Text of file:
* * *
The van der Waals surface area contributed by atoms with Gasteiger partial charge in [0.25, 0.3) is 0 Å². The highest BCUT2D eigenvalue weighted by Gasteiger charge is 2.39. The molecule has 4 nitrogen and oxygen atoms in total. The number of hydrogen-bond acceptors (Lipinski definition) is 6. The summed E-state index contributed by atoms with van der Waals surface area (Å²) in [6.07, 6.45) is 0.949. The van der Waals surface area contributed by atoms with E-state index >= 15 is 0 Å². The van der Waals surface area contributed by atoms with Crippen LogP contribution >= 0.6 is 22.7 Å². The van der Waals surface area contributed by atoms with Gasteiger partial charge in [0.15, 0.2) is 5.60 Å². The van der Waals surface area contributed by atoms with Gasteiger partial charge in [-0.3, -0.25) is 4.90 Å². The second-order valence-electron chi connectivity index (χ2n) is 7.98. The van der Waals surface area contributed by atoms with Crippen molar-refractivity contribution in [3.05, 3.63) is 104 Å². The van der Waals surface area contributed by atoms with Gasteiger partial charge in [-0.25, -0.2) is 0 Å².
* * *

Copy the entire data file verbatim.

The van der Waals surface area contributed by atoms with Gasteiger partial charge in [0.25, 0.3) is 0 Å². The highest BCUT2D eigenvalue weighted by Gasteiger charge is 2.39. The molecule has 4 nitrogen and oxygen atoms in total. The number of hydrogen-bond acceptors (Lipinski definition) is 6. The summed E-state index contributed by atoms with van der Waals surface area (Å²) in [6.07, 6.45) is 0.949. The van der Waals surface area contributed by atoms with E-state index >= 15 is 0 Å². The van der Waals surface area contributed by atoms with Crippen LogP contribution >= 0.6 is 22.7 Å². The van der Waals surface area contributed by atoms with Gasteiger partial charge in [0.15, 0.2) is 5.60 Å². The van der Waals surface area contributed by atoms with Gasteiger partial charge in [-0.3, -0.25) is 4.90 Å². The second-order valence-electron chi connectivity index (χ2n) is 7.98. The van der Waals surface area contributed by atoms with Crippen molar-refractivity contribution in [3.05, 3.63) is 104 Å². The van der Waals surface area contributed by atoms with Gasteiger partial charge in [-0.25, -0.2) is 0 Å².